Administrator Joseph Fong also gave an upbeat 2013 year-end report on finances and other things at Seward Providence. In his Executive Summary, Fong said they had a strong year, highlighted by continued improvement in quality measures at both facilities, including significantly reducing the number of falls, bed sores and healthcare-acquired infections. Seward Mountain Haven sustained successful state licensing, and a federal safety regulatory survey, and sustained better overall patient satisfaction and improved employee engagement, as measured by two surveys.

Providence also was able to repay its deferred financial commitments with the City of Seward, due to money received by a recent settlement over differences in reimbursements with the State of Alaska. The city has begun receiving payments for only $6 of the $12 million it believes it was owed by the state in reimbursements after moving into the new Mountain Haven facility. But the settlement allowed the City and Providence to avoid up to eight years of legal wrangling, Erchinger said. The city also received federal reimbursement for the funds it had forward-funded to Providence to purchase EPIC, its digital health records-keeping system.

Providence’s financial performance census was therefore up in 2013, well above 2012 figures. Its net income was $4.8 million after total revenues of $20.9 million, and expenses of $16.7 million. In 2012, total revenues were $18 million, expenses were $16.3 million and it had a net income of $2.3 million. Its charity care and bad debt was up to $1.4 million in 2013, above .9 million in the previous year. Since Providence is a not-for-profit entity, any profits must go back into the hospital or the community. Providence provided almost $730,000 in charity care, including sliding fee benefits; approximately $64,000 in in-kind services and labor through Seward Wellness for All; and over $11,000 in on-demand (subsidized) lab work. Providence also donated to He Will Provide Food Bank.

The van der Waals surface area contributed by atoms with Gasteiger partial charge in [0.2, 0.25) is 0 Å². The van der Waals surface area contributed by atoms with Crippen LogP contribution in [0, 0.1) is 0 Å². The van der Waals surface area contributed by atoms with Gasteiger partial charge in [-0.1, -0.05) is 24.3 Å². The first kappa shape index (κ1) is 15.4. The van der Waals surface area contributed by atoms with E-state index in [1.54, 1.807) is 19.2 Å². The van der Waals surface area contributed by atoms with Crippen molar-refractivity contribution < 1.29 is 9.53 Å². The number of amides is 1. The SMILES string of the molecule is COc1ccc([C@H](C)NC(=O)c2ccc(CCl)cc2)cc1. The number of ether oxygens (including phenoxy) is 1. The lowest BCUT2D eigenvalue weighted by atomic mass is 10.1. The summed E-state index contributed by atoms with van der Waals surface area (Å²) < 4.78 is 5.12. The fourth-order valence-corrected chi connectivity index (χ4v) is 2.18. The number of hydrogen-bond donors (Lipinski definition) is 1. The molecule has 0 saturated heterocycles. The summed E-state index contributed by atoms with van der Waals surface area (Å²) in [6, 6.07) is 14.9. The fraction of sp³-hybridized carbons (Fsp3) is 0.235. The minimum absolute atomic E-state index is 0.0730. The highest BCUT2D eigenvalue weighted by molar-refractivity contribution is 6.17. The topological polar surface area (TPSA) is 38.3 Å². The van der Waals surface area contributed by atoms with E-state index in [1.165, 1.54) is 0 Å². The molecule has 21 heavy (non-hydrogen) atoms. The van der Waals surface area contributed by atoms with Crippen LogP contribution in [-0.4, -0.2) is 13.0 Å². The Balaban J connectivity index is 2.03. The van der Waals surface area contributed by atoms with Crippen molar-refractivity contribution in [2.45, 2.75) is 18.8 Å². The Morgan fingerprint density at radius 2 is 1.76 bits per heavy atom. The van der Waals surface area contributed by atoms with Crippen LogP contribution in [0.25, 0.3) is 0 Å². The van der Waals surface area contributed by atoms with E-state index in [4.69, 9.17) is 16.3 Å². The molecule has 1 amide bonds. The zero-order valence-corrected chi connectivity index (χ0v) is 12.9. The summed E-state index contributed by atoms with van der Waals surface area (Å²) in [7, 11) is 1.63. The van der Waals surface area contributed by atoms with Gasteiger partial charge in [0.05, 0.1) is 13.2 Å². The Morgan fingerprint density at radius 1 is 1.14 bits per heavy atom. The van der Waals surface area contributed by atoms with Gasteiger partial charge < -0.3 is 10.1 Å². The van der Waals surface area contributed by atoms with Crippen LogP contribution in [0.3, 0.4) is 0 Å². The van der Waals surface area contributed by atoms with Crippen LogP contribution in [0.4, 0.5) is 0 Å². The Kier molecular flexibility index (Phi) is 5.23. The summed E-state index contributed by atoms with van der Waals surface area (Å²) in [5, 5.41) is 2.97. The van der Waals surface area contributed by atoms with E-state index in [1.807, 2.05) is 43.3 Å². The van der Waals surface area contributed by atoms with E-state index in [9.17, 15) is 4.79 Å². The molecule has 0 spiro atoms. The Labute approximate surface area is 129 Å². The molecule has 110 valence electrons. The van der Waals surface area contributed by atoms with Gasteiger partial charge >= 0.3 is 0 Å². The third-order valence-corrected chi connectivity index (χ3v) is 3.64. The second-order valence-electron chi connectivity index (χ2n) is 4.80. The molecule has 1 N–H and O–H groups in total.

Establishing the new CHC turned out to be more work than he had expected, but he still believes that doing so was in the best interest of Seward, Fong said.

Challenges for Seward Providence’s  future include filling “swing beds” at the hospital, which means returning patients who can do so to Seward hospital to complete their recovery here, and maintaining and improving population numbers at Seward Mountain Haven through referrals from other Providence facilities. As of Monday, the facility was 11 clients short of the goal of 40. Providence is also working to enhance its telemedicine services, such as eCare Mobile, looking at how they can expand services at the long-term care facility, and even service the Anchorage market, Fong said.

Providence also is still recruiting for two full time permanent physicians for the hospital. It has been using locum (or visiting) physicians to help the existing permanent physicians, Drs. Michelle Hensel, Rob Reeg (a married couple who are meant to work there part-time) and Amy Bukac, who staff the emergency room around the clock. Since Dr. Jerry Flynn, the former medical director moved from Seward, Providence has been working with Karen Mailer, MD, the medical director for Providence Extended Care in Anchorage. She provides regulatory oversight and to support to the physician assistants, nurse practitioners and other providers involved in elders’ care, from her office in Anchorage. She visits Seward at least once or twice a month, and elders also are seen by Providence’s PA.  Mountain Haven clients are occasionally transported to the ER when they need a physician’s care, but with Mailer’s assistance, that practice has decreased, Fong said.